Anyhoo. Have done a bit of experimenting and the results can be seen in the pictures toward the end of the thread. The big tub, outside the fridge and toward the back, with the red and white chequered tea towel covering it is the original culture, without any added salt and treated as best I could according to your instructions. The other ones are various experiments: my original feeding regime but put in the fridge, and my original feeding regime with an additional half teaspoon of salt, one inside and one outside the fridge.

dabrownman's picture
dabrownman

for any reason. I have heard of people putting a little salt in a levain to slow it down but not a starter.  Salt rising bread is another matter and another fun experiment to make a fun starter very different than SD.  Whole grains that you grind yourself are better for beginning a starter since the yeast you capture comes fron the grain.

Once it is going, if you aren't baking more than a couple of loaves a week and don't want the cost, waste and maintenance time of keeping a run away counter starter happily fed then - cut the size to 100 g , stiffen it up to 60-66% hydration and put it in the fridge when it has risen 25% after the 3 rd starter build.  Your bread will be more sour and you will have some extra cash and time to make something else at home like smoked meats,  fancy pastries, beer at home or whatever:-)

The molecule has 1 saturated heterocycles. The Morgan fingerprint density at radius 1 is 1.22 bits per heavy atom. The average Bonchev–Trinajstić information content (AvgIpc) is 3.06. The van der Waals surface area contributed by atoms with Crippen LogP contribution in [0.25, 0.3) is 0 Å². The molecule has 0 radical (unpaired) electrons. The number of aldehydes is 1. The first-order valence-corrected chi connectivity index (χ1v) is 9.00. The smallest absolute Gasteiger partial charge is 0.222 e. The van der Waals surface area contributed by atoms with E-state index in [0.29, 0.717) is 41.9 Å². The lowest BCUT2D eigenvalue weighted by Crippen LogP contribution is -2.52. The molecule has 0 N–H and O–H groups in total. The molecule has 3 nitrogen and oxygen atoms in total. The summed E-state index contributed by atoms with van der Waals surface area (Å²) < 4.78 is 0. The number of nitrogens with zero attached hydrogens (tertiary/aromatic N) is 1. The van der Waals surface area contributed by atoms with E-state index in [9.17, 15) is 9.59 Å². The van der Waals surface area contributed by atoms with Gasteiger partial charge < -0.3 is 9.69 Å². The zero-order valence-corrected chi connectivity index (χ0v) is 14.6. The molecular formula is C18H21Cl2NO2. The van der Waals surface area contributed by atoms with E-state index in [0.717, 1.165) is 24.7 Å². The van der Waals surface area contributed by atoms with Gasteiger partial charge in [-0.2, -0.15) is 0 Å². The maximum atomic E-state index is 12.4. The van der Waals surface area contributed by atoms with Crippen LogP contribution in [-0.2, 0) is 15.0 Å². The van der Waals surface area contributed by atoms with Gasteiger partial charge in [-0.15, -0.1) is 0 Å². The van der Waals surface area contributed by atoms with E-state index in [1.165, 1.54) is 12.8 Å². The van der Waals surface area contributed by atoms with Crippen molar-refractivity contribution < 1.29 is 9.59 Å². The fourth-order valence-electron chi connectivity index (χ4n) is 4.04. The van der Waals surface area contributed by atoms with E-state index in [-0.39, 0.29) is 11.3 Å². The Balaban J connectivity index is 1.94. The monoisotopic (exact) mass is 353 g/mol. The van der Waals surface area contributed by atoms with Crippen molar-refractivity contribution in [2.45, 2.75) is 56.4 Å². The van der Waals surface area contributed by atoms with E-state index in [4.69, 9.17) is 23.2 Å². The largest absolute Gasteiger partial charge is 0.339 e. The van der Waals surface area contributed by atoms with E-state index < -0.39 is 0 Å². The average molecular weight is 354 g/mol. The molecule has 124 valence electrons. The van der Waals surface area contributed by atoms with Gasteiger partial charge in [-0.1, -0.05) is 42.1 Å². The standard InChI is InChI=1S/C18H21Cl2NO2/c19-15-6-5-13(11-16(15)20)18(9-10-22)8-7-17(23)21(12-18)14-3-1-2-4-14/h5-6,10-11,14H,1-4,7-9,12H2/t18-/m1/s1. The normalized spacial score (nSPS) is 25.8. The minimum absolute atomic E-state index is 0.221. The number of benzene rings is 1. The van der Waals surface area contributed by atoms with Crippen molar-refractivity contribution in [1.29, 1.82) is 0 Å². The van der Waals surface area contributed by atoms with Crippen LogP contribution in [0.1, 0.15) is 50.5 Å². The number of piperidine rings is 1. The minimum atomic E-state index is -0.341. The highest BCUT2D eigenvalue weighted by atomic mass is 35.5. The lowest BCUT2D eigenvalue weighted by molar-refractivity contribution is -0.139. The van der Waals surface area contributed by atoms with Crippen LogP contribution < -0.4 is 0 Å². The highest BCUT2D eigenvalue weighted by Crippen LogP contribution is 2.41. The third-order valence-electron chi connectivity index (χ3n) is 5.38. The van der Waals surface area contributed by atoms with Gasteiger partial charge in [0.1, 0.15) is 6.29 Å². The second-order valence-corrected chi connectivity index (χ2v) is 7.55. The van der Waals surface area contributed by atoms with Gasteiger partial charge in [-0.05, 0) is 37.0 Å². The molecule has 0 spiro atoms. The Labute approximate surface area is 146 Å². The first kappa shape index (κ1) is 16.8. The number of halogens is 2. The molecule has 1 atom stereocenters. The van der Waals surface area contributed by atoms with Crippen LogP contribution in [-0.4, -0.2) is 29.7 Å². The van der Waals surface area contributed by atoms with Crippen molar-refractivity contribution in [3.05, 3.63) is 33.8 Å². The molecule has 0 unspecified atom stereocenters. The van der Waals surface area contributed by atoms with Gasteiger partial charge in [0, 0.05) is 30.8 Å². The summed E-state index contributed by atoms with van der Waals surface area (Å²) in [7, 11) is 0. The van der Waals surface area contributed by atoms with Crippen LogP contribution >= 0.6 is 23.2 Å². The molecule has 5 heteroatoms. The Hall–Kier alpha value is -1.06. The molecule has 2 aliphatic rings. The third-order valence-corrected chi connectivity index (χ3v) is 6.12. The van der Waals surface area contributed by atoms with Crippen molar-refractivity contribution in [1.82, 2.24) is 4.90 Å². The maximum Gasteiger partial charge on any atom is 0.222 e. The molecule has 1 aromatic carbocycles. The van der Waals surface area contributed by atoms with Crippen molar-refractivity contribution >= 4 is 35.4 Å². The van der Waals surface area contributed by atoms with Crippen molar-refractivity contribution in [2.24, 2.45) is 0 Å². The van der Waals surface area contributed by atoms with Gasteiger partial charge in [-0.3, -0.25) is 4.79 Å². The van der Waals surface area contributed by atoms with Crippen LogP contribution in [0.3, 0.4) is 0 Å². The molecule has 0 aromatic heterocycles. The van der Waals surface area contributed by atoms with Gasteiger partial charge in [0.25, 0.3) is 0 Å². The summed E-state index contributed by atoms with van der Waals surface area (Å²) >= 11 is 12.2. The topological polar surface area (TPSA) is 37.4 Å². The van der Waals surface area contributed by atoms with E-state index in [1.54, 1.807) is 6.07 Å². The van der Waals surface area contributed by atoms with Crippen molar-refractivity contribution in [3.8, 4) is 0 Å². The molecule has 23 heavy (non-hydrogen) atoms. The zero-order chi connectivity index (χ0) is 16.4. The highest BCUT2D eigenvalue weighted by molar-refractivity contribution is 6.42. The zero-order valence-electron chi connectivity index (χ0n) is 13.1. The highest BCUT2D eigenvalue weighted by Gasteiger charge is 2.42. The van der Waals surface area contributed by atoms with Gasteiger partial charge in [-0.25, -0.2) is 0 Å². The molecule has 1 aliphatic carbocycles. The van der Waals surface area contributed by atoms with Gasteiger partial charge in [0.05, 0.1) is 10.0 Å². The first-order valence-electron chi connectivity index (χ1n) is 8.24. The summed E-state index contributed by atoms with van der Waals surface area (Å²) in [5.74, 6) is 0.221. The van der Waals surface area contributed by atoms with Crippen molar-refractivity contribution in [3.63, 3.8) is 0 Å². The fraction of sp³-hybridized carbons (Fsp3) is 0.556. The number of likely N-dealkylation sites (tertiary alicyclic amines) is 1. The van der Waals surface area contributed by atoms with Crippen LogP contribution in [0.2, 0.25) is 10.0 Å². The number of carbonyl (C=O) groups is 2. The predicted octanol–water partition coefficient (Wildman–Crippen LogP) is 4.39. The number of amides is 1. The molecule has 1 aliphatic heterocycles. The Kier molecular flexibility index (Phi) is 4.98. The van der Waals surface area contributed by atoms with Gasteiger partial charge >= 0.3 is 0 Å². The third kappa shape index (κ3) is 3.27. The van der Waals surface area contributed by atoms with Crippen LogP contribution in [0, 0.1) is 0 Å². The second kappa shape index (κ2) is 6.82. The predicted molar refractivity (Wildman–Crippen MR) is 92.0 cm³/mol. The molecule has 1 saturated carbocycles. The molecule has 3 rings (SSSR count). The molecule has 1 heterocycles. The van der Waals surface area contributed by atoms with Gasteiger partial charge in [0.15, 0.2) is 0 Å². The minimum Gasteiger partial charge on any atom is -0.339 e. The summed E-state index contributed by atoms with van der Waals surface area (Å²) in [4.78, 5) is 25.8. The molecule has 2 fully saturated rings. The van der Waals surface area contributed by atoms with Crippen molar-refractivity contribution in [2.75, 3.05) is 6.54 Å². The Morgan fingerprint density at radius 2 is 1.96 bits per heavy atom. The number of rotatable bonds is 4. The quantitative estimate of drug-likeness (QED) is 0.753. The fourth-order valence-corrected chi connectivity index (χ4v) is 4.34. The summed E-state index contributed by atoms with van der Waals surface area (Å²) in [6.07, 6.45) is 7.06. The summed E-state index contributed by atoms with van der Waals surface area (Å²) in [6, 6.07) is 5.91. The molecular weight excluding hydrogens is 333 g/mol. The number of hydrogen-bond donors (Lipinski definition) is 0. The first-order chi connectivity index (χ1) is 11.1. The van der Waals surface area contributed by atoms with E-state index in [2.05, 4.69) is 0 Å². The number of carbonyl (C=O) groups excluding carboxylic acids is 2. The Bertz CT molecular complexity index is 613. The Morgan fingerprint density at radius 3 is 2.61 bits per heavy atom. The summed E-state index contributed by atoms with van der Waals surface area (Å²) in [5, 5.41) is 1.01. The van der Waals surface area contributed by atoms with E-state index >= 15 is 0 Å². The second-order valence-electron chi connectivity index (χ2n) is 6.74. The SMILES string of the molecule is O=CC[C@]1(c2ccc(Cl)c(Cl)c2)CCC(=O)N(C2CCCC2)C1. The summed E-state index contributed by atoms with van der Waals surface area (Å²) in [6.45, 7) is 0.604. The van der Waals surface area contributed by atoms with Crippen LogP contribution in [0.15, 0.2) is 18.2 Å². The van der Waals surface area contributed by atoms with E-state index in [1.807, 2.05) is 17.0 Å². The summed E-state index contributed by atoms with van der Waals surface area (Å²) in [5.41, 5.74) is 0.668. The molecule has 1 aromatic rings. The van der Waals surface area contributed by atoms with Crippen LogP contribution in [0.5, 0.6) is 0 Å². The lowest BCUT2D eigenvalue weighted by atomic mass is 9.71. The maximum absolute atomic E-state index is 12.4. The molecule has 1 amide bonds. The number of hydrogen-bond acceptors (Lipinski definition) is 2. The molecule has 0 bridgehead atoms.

Happy starter makng  

rozeboosje's picture
rozeboosje

"for any reason" - well, how about for (to use Richard Feynman's famous phrase) the pleasure of finding things out? I currently have one unsalted started IN the fridge and one unsalted starter OUTSIDE the fridge (both treated as per DavidEF's suggestions above), but I'm also still keeping two salted ones, just for the fun of seeing what will happen to them. If they die, well, it was a fun experiment. If not, well, let's see what happens then, shall we? :-)

dabrownman's picture
dabrownman

I did what you did - looked around and asked questions to see if it has been done before and what if anything was found out.  No worries with these kinds of experiments and they should be encouraged - scientific curiosity is an especially terrible thing to waste!

I personally think my apprentice has put just about everything in starter for feed to find out what happened (except Drano) so she doesn't need encouragement to experiment.   Still, yeast has had more experiments done on it by scientists than any other living thing by a wide margin.   There are  laboratory controlled experiments on what salt, sugar, alcohol, temperature, ph level or anything else pertinent does to SD symbiotic cultures of yeast and labs - not just yeast cultures  alone.

It seems pretty straight forward what salt does and what these other things do to SD cultures in various concentrations.  But, as you say and I agree completely, one does need to have some fun and experience the pleasure of finding things out for themselves, especially when it concerns their children - to a point.

I look forward to your results too but they say curiosity killed the cat, likely why they have 9 lives, so I suggest not cutting off a finger to find out if it hurts - no pleasure to be found in that unkless you like that kind of thing - as some do  - which is fine by me:-)